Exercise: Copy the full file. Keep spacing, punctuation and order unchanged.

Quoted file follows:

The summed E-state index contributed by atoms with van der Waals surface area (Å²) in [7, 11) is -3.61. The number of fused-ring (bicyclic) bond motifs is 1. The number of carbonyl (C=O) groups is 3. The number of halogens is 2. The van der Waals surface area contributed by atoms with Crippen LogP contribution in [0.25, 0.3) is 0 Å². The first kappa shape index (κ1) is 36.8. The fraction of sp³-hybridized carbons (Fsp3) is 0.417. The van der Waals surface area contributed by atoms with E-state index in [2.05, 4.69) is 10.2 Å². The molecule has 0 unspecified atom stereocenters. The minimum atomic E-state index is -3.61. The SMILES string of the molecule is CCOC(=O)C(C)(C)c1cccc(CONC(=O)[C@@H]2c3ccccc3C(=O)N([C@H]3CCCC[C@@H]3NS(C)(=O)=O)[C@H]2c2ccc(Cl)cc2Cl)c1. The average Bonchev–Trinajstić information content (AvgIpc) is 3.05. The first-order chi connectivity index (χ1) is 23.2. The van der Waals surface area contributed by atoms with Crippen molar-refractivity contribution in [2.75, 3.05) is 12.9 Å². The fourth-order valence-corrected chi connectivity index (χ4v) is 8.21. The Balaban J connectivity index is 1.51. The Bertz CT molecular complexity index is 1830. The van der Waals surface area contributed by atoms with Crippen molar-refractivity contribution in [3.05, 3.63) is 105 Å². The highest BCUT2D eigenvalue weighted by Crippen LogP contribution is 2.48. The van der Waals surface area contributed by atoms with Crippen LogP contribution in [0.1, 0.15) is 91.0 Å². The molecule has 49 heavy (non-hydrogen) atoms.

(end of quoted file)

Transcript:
The summed E-state index contributed by atoms with van der Waals surface area (Å²) in [7, 11) is -3.61. The number of fused-ring (bicyclic) bond motifs is 1. The number of carbonyl (C=O) groups is 3. The number of halogens is 2. The van der Waals surface area contributed by atoms with Crippen LogP contribution in [0.25, 0.3) is 0 Å². The first kappa shape index (κ1) is 36.8. The fraction of sp³-hybridized carbons (Fsp3) is 0.417. The van der Waals surface area contributed by atoms with E-state index in [2.05, 4.69) is 10.2 Å². The molecule has 0 unspecified atom stereocenters. The minimum atomic E-state index is -3.61. The SMILES string of the molecule is CCOC(=O)C(C)(C)c1cccc(CONC(=O)[C@@H]2c3ccccc3C(=O)N([C@H]3CCCC[C@@H]3NS(C)(=O)=O)[C@H]2c2ccc(Cl)cc2Cl)c1. The average Bonchev–Trinajstić information content (AvgIpc) is 3.05. The first-order chi connectivity index (χ1) is 23.2. The van der Waals surface area contributed by atoms with Crippen molar-refractivity contribution in [2.75, 3.05) is 12.9 Å². The fourth-order valence-corrected chi connectivity index (χ4v) is 8.21. The Balaban J connectivity index is 1.51. The Bertz CT molecular complexity index is 1830. The van der Waals surface area contributed by atoms with Crippen molar-refractivity contribution in [3.05, 3.63) is 105 Å². The highest BCUT2D eigenvalue weighted by Crippen LogP contribution is 2.48. The van der Waals surface area contributed by atoms with Crippen LogP contribution in [0.1, 0.15) is 91.0 Å². The molecule has 49 heavy (non-hydrogen) atoms.